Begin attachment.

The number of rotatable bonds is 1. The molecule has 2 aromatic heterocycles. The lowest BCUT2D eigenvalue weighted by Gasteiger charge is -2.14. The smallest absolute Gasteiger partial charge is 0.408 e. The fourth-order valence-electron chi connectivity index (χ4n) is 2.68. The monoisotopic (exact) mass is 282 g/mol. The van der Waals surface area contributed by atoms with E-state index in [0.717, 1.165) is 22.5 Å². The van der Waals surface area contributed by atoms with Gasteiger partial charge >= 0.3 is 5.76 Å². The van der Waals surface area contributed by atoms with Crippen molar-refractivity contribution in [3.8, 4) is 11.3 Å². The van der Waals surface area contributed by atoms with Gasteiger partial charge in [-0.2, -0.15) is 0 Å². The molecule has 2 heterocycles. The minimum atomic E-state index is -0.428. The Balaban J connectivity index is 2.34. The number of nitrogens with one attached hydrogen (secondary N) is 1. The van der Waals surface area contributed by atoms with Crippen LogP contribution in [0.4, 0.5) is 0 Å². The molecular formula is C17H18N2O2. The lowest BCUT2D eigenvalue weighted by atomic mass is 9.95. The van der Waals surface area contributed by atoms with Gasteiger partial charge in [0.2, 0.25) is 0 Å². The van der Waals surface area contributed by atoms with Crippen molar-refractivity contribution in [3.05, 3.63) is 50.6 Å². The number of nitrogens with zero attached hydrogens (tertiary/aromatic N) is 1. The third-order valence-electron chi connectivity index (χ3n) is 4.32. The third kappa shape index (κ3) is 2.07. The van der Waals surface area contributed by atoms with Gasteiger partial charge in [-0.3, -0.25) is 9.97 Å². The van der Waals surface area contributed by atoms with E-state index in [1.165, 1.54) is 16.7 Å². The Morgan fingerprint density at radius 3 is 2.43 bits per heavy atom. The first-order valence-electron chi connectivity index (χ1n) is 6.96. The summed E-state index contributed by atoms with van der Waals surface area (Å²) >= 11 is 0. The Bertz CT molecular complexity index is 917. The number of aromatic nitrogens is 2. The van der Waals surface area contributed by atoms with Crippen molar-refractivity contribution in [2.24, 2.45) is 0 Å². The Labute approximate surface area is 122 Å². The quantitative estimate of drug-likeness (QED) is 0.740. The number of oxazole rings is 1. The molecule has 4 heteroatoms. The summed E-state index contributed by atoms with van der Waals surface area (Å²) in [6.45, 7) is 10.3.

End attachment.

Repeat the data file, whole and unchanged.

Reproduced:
The number of rotatable bonds is 1. The molecule has 2 aromatic heterocycles. The lowest BCUT2D eigenvalue weighted by Gasteiger charge is -2.14. The smallest absolute Gasteiger partial charge is 0.408 e. The fourth-order valence-electron chi connectivity index (χ4n) is 2.68. The monoisotopic (exact) mass is 282 g/mol. The van der Waals surface area contributed by atoms with E-state index in [0.717, 1.165) is 22.5 Å². The van der Waals surface area contributed by atoms with Gasteiger partial charge >= 0.3 is 5.76 Å². The van der Waals surface area contributed by atoms with Crippen molar-refractivity contribution in [3.8, 4) is 11.3 Å². The van der Waals surface area contributed by atoms with Gasteiger partial charge in [-0.2, -0.15) is 0 Å². The molecule has 2 heterocycles. The minimum atomic E-state index is -0.428. The Balaban J connectivity index is 2.34. The number of nitrogens with one attached hydrogen (secondary N) is 1. The van der Waals surface area contributed by atoms with Crippen LogP contribution in [0.4, 0.5) is 0 Å². The molecular formula is C17H18N2O2. The lowest BCUT2D eigenvalue weighted by atomic mass is 9.95. The van der Waals surface area contributed by atoms with Gasteiger partial charge in [0.2, 0.25) is 0 Å². The van der Waals surface area contributed by atoms with Crippen molar-refractivity contribution in [3.05, 3.63) is 50.6 Å². The number of nitrogens with zero attached hydrogens (tertiary/aromatic N) is 1. The third-order valence-electron chi connectivity index (χ3n) is 4.32. The third kappa shape index (κ3) is 2.07. The van der Waals surface area contributed by atoms with Gasteiger partial charge in [-0.3, -0.25) is 9.97 Å². The van der Waals surface area contributed by atoms with E-state index in [1.165, 1.54) is 16.7 Å². The Morgan fingerprint density at radius 3 is 2.43 bits per heavy atom. The first-order valence-electron chi connectivity index (χ1n) is 6.96. The summed E-state index contributed by atoms with van der Waals surface area (Å²) >= 11 is 0. The Bertz CT molecular complexity index is 917. The number of aromatic nitrogens is 2. The van der Waals surface area contributed by atoms with Crippen molar-refractivity contribution in [2.24, 2.45) is 0 Å². The Labute approximate surface area is 122 Å². The quantitative estimate of drug-likeness (QED) is 0.740. The number of oxazole rings is 1. The molecule has 4 heteroatoms. The summed E-state index contributed by atoms with van der Waals surface area (Å²) in [6.45, 7) is 10.3.